- Serve the underserved – With the ability to mine and harvest a wealth of consumer data traditionally held by financial institutions, fintechs will be able to serve additional, underserved customer segments, such as the financially stretched in retail banking and SMEs in commercial banking.
- Customer outreach – Fintechs will have the opportunity to reach customers in internal and external marketplaces by selling on different platforms, depending on their partnership models.
- Customer experience – Fintechs will have to bring their ‘A’ game in customer experience, especially when they are leading the customer relationship, depending on the business and partnership model they have in place.
What can the Canadian government do to facilitate success?
The federal government is leading the charge in laying the foundation of the open banking ecosystem. To do this effectively, cross-sector collaboration – between the federal, provincial governments and industry bodies – is critical, especially given Canada’s unique context, with banks being governed federally and credit unions being governed provincially.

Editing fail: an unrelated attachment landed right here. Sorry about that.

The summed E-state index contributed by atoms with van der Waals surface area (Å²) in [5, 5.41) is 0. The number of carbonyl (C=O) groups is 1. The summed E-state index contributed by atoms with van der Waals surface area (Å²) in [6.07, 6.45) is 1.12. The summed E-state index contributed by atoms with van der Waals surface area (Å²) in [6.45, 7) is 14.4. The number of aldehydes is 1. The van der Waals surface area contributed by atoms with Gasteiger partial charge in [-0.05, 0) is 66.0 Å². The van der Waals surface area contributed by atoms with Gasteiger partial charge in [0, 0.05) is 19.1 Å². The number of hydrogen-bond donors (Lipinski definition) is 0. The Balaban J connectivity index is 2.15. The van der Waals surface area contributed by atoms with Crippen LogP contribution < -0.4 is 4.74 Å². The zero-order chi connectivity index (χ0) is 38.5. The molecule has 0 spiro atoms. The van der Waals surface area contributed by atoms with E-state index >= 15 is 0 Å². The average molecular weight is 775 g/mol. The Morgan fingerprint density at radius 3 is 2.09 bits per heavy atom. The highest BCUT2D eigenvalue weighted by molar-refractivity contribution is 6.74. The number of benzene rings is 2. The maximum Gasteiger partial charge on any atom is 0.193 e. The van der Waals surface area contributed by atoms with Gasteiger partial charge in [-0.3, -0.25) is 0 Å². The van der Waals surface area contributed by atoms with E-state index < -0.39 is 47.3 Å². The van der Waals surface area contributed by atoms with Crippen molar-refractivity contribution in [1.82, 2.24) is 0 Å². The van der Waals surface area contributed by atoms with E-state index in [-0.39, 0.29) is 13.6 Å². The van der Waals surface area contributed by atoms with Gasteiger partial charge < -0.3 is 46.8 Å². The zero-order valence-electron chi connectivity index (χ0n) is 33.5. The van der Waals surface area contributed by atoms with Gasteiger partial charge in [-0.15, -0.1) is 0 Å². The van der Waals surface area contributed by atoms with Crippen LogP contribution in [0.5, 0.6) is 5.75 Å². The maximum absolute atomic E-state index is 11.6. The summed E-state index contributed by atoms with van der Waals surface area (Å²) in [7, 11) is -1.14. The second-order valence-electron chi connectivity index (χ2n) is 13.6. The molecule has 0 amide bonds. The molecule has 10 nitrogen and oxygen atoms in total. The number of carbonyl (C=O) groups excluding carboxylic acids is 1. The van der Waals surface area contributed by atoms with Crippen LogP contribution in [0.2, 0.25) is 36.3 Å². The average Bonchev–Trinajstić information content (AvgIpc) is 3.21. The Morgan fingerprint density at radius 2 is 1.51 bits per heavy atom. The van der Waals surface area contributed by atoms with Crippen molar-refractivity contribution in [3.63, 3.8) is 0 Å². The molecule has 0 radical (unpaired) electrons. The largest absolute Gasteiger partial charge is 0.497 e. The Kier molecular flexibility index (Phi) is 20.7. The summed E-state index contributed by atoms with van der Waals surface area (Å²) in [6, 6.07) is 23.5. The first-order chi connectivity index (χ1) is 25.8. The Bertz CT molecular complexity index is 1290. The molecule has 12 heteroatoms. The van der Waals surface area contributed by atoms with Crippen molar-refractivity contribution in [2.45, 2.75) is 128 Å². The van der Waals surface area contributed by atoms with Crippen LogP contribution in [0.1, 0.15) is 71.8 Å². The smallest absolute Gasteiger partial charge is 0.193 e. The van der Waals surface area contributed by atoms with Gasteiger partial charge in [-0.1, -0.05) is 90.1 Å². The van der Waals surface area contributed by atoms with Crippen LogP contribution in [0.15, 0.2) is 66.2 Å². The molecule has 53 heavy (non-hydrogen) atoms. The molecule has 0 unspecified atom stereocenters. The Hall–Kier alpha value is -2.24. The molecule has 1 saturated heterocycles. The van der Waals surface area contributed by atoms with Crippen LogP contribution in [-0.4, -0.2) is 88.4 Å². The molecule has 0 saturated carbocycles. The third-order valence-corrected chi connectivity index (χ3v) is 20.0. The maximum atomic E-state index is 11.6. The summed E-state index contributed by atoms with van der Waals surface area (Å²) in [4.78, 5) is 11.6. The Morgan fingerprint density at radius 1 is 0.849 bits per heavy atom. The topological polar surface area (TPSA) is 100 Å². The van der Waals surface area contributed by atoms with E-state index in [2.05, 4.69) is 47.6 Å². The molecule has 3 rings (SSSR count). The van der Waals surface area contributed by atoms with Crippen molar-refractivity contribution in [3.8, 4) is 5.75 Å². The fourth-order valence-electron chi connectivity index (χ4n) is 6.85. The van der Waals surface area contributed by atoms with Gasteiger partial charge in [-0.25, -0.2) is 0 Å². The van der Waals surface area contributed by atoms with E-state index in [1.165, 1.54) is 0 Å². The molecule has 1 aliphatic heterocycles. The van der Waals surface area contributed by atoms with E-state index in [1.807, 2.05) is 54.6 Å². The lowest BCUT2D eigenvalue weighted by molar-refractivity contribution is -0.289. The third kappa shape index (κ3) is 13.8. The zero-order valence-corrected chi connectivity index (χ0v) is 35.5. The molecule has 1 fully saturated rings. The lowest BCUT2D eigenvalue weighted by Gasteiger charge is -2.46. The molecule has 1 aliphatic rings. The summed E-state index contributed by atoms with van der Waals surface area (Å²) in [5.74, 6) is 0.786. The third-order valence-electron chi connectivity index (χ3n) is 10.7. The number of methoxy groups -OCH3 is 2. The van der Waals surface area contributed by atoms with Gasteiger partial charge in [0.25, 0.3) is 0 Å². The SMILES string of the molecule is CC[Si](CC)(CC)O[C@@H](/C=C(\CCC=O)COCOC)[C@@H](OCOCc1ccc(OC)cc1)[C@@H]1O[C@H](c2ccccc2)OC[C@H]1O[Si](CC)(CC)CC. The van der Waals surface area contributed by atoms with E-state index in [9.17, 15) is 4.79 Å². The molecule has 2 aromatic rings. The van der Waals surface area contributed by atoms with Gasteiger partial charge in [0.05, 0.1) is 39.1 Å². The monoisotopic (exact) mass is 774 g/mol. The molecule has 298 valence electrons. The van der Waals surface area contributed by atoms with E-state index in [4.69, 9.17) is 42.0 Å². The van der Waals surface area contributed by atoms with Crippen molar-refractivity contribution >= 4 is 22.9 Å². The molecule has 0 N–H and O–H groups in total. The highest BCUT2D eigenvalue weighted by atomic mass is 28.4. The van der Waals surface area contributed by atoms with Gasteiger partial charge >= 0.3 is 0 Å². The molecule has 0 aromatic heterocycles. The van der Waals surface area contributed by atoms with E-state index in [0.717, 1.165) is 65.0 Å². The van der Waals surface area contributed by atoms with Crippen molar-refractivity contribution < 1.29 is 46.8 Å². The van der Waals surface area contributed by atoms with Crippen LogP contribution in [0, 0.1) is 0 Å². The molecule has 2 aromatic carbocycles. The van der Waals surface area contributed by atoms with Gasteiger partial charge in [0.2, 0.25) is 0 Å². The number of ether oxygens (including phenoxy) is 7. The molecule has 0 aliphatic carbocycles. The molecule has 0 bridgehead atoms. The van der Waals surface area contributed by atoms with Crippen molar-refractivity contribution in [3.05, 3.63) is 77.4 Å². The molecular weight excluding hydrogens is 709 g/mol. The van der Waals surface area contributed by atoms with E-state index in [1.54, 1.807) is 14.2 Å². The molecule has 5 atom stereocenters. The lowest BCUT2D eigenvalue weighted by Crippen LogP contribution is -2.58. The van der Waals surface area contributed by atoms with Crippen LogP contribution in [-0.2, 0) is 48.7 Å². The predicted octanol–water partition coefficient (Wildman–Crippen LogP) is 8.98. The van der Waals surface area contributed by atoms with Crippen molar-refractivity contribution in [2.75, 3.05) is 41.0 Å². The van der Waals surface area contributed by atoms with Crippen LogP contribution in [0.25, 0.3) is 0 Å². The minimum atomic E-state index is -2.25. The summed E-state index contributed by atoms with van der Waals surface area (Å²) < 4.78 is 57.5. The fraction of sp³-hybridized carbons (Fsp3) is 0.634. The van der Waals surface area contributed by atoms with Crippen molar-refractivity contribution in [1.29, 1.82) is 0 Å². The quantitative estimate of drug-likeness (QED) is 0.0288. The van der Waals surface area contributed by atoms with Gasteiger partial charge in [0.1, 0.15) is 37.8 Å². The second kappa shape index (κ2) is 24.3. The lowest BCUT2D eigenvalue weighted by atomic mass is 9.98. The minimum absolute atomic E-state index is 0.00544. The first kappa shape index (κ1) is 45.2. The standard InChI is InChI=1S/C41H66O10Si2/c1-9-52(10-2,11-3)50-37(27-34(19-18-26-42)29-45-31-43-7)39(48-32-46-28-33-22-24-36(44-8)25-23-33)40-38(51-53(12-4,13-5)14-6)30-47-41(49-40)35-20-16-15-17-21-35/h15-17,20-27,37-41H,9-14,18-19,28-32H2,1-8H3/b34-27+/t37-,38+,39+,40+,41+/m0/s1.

Canada is unlike the UK, Europe or Australia, where open banking is regulator driven and, unlike the U.S., where it is market driven and completely fragmented. So far, Canada’s different levels of government and industry groups are working closely to develop an implementation plan, API standards, security measures, interoperability and a customer consent framework that instills trust by allowing customers to have control of their own data. Equally important, a collaborative approach will help to set up the utility bodies needed to govern the open data systems.